THE Name, into which we are baptized, is to go with us from the cradle to the grave. The Grace, the Love, the Fellowship, of this Name, are to be with us, as charms against all perils, light in all darkness, comfort in all sorrow. It is to bind us with that, which was in the beginning, is now, and ever shall be. Every homely duty, every act of self-sacrifice, every deed of mercy, will make the vision of it more bright; as that vision will be clouded by every act of sin, every proud thought, every uncharitable feeling. The more we cleave to this Name, the less we shall dream of selfish rewards, the more we shall long for the day, when the sunlight of God's countenance may gladden the whole creation. The communion of the FATHER and the SON in one SPIRIT, as it has been the ground of all our thoughts and hopes, so will be the consummation of them all, to those who shall wake up in the same likeness, and be satisfied with it.--Kingdom of Christ, vol. i. p.416.
It is "GOD the FATHER, of Heaven," "GOD the SON, the Redeemer of the world," "GOD the HOLY GHOST, proceeding from the Father and the Son," the HOLY, BLESSED, GLORIOUS, TRINITY, Three Persons and One God," Whom we beseech to have mercy upon us. Every distinct Name is a witness of care, deliverance, strength. The Whole Name expresses the Perfect Charity, the Absolute Love--Love in essence, in manifestation, in act--Love forming, saving, indwelling. The Mercy, which we ask for, is the nature and perfection of the Being, from Whom we seek it.--Sermons on the Prayer Book, p. 185.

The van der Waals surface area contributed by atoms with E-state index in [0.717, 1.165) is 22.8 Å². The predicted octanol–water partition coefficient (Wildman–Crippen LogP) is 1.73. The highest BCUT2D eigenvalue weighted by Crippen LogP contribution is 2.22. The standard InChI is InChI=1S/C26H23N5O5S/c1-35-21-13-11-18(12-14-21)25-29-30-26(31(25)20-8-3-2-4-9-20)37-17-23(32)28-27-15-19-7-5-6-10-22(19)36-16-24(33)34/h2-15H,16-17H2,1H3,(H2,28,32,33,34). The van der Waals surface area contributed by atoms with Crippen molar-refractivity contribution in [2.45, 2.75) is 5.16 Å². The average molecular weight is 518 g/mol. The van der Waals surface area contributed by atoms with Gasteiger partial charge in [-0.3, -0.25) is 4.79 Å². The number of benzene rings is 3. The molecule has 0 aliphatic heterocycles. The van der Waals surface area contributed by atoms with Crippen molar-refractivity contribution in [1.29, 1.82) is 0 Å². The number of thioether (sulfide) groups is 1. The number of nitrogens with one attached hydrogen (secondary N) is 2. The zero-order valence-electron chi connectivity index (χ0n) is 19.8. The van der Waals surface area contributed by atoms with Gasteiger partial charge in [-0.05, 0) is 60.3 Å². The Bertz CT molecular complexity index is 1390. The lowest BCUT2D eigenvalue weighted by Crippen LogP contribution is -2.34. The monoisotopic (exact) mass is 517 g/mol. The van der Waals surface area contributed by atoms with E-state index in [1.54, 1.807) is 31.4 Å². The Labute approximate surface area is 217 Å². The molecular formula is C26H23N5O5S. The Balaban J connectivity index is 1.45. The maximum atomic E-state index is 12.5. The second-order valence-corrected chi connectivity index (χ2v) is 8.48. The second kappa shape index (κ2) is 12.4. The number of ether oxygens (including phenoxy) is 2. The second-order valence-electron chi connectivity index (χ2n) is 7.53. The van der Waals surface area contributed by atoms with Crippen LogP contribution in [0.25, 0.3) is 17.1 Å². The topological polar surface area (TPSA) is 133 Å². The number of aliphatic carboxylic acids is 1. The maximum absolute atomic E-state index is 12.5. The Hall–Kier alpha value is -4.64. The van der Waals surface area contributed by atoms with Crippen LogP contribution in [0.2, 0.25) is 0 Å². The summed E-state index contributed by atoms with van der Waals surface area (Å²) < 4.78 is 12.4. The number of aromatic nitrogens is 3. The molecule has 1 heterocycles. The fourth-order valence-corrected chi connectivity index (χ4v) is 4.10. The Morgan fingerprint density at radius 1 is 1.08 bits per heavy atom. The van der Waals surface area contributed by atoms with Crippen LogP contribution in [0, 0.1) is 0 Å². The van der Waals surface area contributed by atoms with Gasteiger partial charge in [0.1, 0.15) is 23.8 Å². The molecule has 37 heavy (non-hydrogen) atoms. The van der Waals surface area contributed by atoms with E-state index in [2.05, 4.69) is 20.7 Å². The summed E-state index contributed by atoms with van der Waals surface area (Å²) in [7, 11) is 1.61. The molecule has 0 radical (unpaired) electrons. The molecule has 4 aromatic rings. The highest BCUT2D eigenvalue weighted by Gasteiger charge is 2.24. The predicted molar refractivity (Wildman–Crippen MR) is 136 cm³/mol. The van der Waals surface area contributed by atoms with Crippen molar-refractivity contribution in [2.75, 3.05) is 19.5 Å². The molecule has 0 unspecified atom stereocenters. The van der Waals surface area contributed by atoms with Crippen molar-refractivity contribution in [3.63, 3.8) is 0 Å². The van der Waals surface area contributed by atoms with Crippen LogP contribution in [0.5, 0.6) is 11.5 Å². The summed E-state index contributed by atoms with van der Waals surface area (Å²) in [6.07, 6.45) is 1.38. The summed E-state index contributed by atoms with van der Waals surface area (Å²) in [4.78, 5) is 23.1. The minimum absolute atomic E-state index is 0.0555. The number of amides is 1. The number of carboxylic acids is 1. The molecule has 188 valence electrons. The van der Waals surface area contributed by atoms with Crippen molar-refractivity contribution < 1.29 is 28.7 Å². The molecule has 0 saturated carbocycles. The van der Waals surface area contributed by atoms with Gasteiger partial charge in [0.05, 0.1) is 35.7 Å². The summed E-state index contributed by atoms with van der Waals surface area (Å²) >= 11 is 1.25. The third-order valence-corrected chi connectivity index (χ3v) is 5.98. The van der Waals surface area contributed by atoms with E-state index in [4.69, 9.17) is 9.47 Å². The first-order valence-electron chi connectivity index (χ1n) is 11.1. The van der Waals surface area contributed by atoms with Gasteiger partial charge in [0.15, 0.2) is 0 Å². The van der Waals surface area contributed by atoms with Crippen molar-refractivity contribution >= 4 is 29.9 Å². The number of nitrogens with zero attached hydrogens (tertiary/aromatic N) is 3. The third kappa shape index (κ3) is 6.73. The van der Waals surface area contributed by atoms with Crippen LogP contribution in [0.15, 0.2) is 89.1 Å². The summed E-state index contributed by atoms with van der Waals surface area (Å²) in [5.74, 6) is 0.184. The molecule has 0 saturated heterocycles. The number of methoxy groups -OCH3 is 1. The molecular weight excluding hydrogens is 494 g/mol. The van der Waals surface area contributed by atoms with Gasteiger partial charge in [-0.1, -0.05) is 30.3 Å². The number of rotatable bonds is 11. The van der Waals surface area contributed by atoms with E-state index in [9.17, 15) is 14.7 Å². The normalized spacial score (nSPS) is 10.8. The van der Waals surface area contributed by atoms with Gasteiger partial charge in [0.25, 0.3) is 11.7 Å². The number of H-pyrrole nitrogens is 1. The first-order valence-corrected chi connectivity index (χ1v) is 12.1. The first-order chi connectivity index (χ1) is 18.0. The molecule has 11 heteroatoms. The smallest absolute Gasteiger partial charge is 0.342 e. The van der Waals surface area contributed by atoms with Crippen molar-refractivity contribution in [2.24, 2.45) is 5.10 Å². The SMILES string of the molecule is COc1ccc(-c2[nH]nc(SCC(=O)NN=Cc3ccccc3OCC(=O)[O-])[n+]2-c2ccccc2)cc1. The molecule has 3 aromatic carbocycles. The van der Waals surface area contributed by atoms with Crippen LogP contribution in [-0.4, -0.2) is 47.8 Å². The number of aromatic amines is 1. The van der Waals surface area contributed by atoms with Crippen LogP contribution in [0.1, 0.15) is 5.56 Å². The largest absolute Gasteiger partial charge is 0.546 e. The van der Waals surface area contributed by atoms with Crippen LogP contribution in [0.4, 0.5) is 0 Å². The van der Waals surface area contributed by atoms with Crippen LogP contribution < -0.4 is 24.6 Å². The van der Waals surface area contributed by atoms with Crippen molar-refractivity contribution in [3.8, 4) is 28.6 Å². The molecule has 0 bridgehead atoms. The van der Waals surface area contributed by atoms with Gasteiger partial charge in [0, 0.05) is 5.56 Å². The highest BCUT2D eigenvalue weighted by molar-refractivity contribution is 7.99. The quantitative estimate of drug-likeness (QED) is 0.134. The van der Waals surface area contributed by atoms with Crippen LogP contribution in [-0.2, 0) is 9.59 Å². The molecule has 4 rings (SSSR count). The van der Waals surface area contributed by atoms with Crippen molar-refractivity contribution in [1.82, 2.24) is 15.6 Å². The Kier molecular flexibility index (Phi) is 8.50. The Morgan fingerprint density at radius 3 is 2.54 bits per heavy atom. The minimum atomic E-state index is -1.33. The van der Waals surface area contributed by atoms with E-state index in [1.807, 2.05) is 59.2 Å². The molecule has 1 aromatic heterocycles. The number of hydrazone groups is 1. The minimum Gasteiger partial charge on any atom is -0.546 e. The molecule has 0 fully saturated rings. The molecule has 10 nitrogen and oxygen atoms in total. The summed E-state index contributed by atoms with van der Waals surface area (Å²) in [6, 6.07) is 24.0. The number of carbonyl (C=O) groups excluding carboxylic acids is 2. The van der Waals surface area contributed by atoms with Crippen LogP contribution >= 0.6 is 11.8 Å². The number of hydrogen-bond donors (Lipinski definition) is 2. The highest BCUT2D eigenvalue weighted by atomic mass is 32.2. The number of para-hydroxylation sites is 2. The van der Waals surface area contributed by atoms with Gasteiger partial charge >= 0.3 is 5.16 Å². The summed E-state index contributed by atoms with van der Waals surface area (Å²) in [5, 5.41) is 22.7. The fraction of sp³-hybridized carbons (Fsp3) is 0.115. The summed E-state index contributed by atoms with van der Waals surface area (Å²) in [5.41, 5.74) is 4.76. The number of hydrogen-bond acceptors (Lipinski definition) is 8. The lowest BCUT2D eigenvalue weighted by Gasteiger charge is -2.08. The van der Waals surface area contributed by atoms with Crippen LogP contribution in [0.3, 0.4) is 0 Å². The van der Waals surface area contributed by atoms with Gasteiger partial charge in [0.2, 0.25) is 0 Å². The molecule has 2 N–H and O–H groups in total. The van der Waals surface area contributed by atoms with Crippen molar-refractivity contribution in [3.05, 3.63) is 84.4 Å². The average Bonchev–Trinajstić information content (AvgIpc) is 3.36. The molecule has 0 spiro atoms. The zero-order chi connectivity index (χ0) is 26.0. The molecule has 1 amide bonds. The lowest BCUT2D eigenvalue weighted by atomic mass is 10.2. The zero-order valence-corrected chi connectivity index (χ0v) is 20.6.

Thus you will be able to understand the sense of the last words in the Collect:--"That, Thou being our Ruler and Guide, we may so pass through things temporal, that we finally lose not the things Eternal." You cannot think that all this wonderful and mysterious guidance is for nothing; you cannot think that the creature, who requires it, is made only to maintain a hard fight with a set of cruel enemies, and then to perish. There must be things Eternal, and we must be meant to share in them. But what are they, and where are they, and when may we hope to enter into possession of them? Mark the words. The prayer supposes that in some sense they are ours now: for it speaks of our losing them; it asks that they may not be taken from us. And this is the language of the New Testament. "He hath given unto us Eternal Life," saith St. John, "and this Life is in His Son." Which words would be strange and unintelligible to us, if they were not explained by one greater than St. John. "This is Life Eternal," saith our Lord, "that they may know THEE, the Only True God, and JESUS CHRIST Whom Thou hast sent." This mighty knowledge has been given to us; the Son of God has brought it near to us. In Him we possess it. In Him Man is taken into the height, and depth, and length, and breadth, of that Love, which passeth knowledge. This Love enfolds us at our Baptism. The Name of the FATHER, and the SON, and the HOLY GHOST, is the utterance of it. From this Love the images and pictures of this world,--the created, temporal things,--are seeking to withdraw us. We cannot enjoy them without it; from it alone they borrow their lustre. Yet they would tempt us to forsake it for them,--to dwell in them and not in it. The Invisible Guide of our hearts is drawing them, by a thousand gracious acts, and influences, and invitations, from the perishable to the Eternal,--from that, which is the likeness of the thing they long for, to the thing itself, from that, which loses its beauty, when we can no longer give it beauty, to that First Source of Beauty, from which we and they alike draw our life. We pray in this Collect that His Power may not be exerted in vain; we pray it for His sake, Who died that these eternal treasures might be ours, Who lives that we may not be defeated of them through our own wilfulness and folly,--for the sake of JESUS CHRIST our Lord.--Christmas Day and other Sermons, pp. 350, 351.